The online casino uses crypto loophole to lure back gambling addict

The online casino uses crypto loophole to lure back gambling addict

A recovering gambling addict lost $300,000 at an online casino after the website showed him how to use cryptocurrency to navigate banking restrictions and licensing laws. Australian Blake Barnard won his battle against gambling habits after his bank stepped in and canceled casino deposits. However, as detailed in an interview with ABC, when the online gambling platform Luckystar noticed the canceled deposits, they emailed Barnard and recommended that he try his visa or crypto. 

 Casino pointed out that Barnards Bank could not prevent you from depositing at the casino if they first convert your funds into cryptocurrency. He later traded $150,000 of his own money and $150,000 of his mother’s.

While gambling is allowed in Australia, providing internet gambling services like those found in a casino is unlawful. Due to this, many casinos provide their services through entities based offshore and outside of Australian law.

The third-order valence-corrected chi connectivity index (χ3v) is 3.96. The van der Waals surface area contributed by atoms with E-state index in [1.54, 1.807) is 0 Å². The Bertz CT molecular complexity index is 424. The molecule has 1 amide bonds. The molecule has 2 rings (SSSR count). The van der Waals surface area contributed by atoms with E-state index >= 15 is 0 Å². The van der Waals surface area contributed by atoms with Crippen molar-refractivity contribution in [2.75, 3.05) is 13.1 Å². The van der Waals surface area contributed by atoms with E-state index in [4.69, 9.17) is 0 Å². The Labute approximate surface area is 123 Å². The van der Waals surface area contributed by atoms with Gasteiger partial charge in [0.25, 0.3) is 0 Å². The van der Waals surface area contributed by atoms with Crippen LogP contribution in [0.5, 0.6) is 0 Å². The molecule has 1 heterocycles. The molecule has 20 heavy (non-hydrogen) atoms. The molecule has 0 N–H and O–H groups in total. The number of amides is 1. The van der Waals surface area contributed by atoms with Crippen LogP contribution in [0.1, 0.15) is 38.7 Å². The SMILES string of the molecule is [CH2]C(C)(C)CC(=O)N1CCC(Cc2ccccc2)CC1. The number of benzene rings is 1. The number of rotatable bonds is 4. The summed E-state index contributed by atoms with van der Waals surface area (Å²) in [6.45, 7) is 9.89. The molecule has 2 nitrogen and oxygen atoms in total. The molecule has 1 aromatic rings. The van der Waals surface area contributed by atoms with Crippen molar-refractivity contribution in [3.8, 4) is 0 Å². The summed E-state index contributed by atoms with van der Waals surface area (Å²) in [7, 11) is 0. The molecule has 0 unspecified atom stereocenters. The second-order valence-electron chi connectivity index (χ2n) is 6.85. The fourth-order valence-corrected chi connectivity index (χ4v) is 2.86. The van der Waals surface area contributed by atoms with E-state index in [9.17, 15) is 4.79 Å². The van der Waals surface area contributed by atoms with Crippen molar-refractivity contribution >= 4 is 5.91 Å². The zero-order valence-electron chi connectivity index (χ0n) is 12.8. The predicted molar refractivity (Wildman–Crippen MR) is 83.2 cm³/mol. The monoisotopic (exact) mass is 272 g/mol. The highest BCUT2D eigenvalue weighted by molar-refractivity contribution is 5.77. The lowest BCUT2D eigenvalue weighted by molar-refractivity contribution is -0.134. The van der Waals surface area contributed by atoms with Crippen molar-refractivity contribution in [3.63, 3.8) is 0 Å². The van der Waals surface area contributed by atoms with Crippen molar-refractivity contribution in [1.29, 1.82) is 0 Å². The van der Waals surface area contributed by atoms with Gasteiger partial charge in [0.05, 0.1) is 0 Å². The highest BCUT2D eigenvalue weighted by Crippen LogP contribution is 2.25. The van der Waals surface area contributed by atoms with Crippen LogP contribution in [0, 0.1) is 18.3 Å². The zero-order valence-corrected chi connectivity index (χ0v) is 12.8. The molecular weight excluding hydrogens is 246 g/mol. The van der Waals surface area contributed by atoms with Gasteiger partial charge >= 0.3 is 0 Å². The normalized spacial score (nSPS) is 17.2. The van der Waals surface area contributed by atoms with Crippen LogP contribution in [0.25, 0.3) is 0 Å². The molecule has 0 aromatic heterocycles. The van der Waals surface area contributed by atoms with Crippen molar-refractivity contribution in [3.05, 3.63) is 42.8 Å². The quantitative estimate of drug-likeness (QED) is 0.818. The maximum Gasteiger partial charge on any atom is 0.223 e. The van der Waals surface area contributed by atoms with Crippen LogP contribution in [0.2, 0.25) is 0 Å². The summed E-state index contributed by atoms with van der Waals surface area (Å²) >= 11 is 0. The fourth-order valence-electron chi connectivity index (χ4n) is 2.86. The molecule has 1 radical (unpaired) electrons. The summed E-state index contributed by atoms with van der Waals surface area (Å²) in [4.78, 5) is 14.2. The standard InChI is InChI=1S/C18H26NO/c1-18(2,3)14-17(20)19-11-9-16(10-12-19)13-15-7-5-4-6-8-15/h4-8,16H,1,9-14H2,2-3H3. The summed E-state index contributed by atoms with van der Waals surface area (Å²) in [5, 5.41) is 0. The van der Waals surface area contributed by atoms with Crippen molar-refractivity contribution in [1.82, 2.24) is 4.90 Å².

Luckystar is registered in Curaçao, a country described by gambling experts as a place to get cheap and fast casino licenses. ABC spoke to reporters who claim it has “no regulation, no enforcement, no taxes at all.” The site also supports bitcoin deposits and reportedly uses a quick sign-up process without requiring users to enter their address or country. Barnard plans to take legal action against two online casinos in Curaçao, claiming they failed to recognize or prevent his gambling addiction. Luckystar did not respond to any of ABC’s questions.

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